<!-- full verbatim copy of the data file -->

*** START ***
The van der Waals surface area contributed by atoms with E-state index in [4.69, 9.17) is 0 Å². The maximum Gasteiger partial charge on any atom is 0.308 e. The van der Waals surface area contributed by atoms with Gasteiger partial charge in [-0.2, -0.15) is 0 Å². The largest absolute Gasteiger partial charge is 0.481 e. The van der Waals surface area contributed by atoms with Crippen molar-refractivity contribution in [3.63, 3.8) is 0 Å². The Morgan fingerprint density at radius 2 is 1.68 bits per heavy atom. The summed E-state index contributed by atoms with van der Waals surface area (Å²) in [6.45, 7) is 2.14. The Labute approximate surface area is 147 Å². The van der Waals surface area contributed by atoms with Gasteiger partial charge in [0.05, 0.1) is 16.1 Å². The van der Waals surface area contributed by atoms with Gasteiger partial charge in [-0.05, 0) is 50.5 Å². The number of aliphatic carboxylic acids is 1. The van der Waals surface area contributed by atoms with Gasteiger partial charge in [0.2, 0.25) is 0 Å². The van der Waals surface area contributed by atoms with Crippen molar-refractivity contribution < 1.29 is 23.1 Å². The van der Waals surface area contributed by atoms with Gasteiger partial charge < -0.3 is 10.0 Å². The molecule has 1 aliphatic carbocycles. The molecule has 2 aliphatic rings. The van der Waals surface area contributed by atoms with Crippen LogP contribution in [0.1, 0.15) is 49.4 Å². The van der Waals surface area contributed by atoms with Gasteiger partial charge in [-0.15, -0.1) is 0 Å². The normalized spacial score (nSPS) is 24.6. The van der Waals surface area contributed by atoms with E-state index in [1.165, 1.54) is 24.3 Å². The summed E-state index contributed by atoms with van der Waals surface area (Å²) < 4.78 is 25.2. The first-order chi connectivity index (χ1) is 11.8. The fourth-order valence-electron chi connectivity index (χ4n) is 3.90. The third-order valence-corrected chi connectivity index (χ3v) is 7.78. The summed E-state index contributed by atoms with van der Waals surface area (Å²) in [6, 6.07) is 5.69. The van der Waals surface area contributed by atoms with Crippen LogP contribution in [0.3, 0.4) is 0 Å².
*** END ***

The van der Waals surface area contributed by atoms with E-state index in [4.69, 9.17) is 0 Å². The maximum Gasteiger partial charge on any atom is 0.308 e. The van der Waals surface area contributed by atoms with Gasteiger partial charge in [-0.2, -0.15) is 0 Å². The largest absolute Gasteiger partial charge is 0.481 e. The van der Waals surface area contributed by atoms with Crippen molar-refractivity contribution in [3.63, 3.8) is 0 Å². The Morgan fingerprint density at radius 2 is 1.68 bits per heavy atom. The summed E-state index contributed by atoms with van der Waals surface area (Å²) in [6.45, 7) is 2.14. The Labute approximate surface area is 147 Å². The van der Waals surface area contributed by atoms with Gasteiger partial charge in [0.05, 0.1) is 16.1 Å². The van der Waals surface area contributed by atoms with Gasteiger partial charge in [-0.05, 0) is 50.5 Å². The number of aliphatic carboxylic acids is 1. The van der Waals surface area contributed by atoms with Gasteiger partial charge in [0.2, 0.25) is 0 Å². The van der Waals surface area contributed by atoms with Crippen molar-refractivity contribution < 1.29 is 23.1 Å². The van der Waals surface area contributed by atoms with Gasteiger partial charge < -0.3 is 10.0 Å². The molecule has 1 aliphatic carbocycles. The molecule has 2 aliphatic rings. The van der Waals surface area contributed by atoms with Crippen LogP contribution in [0.1, 0.15) is 49.4 Å². The van der Waals surface area contributed by atoms with Gasteiger partial charge in [-0.15, -0.1) is 0 Å². The normalized spacial score (nSPS) is 24.6. The van der Waals surface area contributed by atoms with E-state index in [1.165, 1.54) is 24.3 Å². The summed E-state index contributed by atoms with van der Waals surface area (Å²) < 4.78 is 25.2. The first-order chi connectivity index (χ1) is 11.8. The fourth-order valence-electron chi connectivity index (χ4n) is 3.90. The third-order valence-corrected chi connectivity index (χ3v) is 7.78. The summed E-state index contributed by atoms with van der Waals surface area (Å²) in [6, 6.07) is 5.69. The van der Waals surface area contributed by atoms with Crippen LogP contribution in [0.3, 0.4) is 0 Å².